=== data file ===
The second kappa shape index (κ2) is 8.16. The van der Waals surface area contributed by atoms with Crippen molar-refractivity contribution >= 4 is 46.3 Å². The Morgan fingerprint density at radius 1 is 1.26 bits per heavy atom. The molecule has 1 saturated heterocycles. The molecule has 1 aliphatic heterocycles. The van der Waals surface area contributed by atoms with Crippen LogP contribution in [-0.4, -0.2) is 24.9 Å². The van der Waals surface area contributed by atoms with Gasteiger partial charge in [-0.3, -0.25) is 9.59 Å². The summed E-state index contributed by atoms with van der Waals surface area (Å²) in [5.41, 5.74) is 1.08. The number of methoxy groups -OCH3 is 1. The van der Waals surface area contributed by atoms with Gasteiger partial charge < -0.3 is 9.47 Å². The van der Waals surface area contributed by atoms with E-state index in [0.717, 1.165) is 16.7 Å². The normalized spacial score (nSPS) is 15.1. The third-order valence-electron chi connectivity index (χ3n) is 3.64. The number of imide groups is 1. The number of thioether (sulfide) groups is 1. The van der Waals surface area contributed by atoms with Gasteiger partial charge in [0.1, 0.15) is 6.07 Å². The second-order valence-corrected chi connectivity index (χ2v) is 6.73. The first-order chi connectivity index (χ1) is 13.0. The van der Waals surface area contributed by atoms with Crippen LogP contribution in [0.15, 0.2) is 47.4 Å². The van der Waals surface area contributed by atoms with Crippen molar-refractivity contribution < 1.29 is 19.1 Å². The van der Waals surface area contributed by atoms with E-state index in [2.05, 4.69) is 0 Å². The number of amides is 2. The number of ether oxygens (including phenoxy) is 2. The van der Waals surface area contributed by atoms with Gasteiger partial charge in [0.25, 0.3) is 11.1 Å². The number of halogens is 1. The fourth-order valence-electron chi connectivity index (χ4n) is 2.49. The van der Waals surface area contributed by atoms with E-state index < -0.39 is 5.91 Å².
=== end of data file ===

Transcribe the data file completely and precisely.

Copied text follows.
The second kappa shape index (κ2) is 8.16. The van der Waals surface area contributed by atoms with Crippen molar-refractivity contribution >= 4 is 46.3 Å². The Morgan fingerprint density at radius 1 is 1.26 bits per heavy atom. The molecule has 1 saturated heterocycles. The molecule has 1 aliphatic heterocycles. The van der Waals surface area contributed by atoms with Crippen LogP contribution in [-0.4, -0.2) is 24.9 Å². The van der Waals surface area contributed by atoms with Gasteiger partial charge in [-0.3, -0.25) is 9.59 Å². The summed E-state index contributed by atoms with van der Waals surface area (Å²) in [5.41, 5.74) is 1.08. The number of methoxy groups -OCH3 is 1. The van der Waals surface area contributed by atoms with Gasteiger partial charge < -0.3 is 9.47 Å². The van der Waals surface area contributed by atoms with E-state index in [0.717, 1.165) is 16.7 Å². The normalized spacial score (nSPS) is 15.1. The third-order valence-electron chi connectivity index (χ3n) is 3.64. The number of imide groups is 1. The number of thioether (sulfide) groups is 1. The van der Waals surface area contributed by atoms with Gasteiger partial charge in [0.1, 0.15) is 6.07 Å². The second-order valence-corrected chi connectivity index (χ2v) is 6.73. The first-order chi connectivity index (χ1) is 13.0. The van der Waals surface area contributed by atoms with Crippen LogP contribution in [0.15, 0.2) is 47.4 Å². The van der Waals surface area contributed by atoms with Crippen molar-refractivity contribution < 1.29 is 19.1 Å². The van der Waals surface area contributed by atoms with E-state index in [2.05, 4.69) is 0 Å². The number of amides is 2. The number of ether oxygens (including phenoxy) is 2. The van der Waals surface area contributed by atoms with Gasteiger partial charge in [0.25, 0.3) is 11.1 Å². The number of halogens is 1. The fourth-order valence-electron chi connectivity index (χ4n) is 2.49. The van der Waals surface area contributed by atoms with E-state index < -0.39 is 5.91 Å².